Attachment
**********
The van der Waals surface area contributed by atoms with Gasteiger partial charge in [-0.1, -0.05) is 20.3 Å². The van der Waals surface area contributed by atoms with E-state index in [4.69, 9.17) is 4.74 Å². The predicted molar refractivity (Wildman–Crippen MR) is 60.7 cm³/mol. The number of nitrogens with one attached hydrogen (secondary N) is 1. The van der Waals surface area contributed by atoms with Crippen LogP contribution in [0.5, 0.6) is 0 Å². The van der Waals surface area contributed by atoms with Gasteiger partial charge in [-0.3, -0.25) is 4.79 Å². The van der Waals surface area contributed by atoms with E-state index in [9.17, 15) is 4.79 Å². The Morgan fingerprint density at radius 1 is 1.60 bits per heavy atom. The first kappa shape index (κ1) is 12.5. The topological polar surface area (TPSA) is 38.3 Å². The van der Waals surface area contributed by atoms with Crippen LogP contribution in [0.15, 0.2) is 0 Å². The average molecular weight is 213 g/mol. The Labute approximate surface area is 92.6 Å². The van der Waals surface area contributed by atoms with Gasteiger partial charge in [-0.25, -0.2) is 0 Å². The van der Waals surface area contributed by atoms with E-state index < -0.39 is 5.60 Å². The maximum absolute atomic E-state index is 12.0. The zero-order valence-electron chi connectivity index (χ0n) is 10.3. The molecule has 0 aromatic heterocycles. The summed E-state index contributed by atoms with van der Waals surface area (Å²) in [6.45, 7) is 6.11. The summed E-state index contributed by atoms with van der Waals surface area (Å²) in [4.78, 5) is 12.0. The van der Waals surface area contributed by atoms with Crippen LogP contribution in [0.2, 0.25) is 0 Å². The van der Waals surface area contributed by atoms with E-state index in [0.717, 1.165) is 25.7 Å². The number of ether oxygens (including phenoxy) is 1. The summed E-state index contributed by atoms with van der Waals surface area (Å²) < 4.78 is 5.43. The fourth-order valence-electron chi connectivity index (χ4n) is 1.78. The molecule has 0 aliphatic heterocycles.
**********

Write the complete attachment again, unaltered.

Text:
The van der Waals surface area contributed by atoms with Gasteiger partial charge in [-0.1, -0.05) is 20.3 Å². The van der Waals surface area contributed by atoms with E-state index in [4.69, 9.17) is 4.74 Å². The predicted molar refractivity (Wildman–Crippen MR) is 60.7 cm³/mol. The number of nitrogens with one attached hydrogen (secondary N) is 1. The van der Waals surface area contributed by atoms with Crippen LogP contribution in [0.5, 0.6) is 0 Å². The van der Waals surface area contributed by atoms with Gasteiger partial charge in [-0.3, -0.25) is 4.79 Å². The van der Waals surface area contributed by atoms with E-state index in [9.17, 15) is 4.79 Å². The Morgan fingerprint density at radius 1 is 1.60 bits per heavy atom. The first kappa shape index (κ1) is 12.5. The topological polar surface area (TPSA) is 38.3 Å². The van der Waals surface area contributed by atoms with Crippen LogP contribution in [0.15, 0.2) is 0 Å². The average molecular weight is 213 g/mol. The Labute approximate surface area is 92.6 Å². The van der Waals surface area contributed by atoms with Gasteiger partial charge in [-0.25, -0.2) is 0 Å². The van der Waals surface area contributed by atoms with E-state index < -0.39 is 5.60 Å². The maximum absolute atomic E-state index is 12.0. The zero-order valence-electron chi connectivity index (χ0n) is 10.3. The molecule has 0 aromatic heterocycles. The summed E-state index contributed by atoms with van der Waals surface area (Å²) in [6.45, 7) is 6.11. The summed E-state index contributed by atoms with van der Waals surface area (Å²) in [4.78, 5) is 12.0. The van der Waals surface area contributed by atoms with Crippen LogP contribution in [0.2, 0.25) is 0 Å². The van der Waals surface area contributed by atoms with E-state index in [0.717, 1.165) is 25.7 Å². The number of ether oxygens (including phenoxy) is 1. The summed E-state index contributed by atoms with van der Waals surface area (Å²) < 4.78 is 5.43. The fourth-order valence-electron chi connectivity index (χ4n) is 1.78. The molecule has 0 aliphatic heterocycles.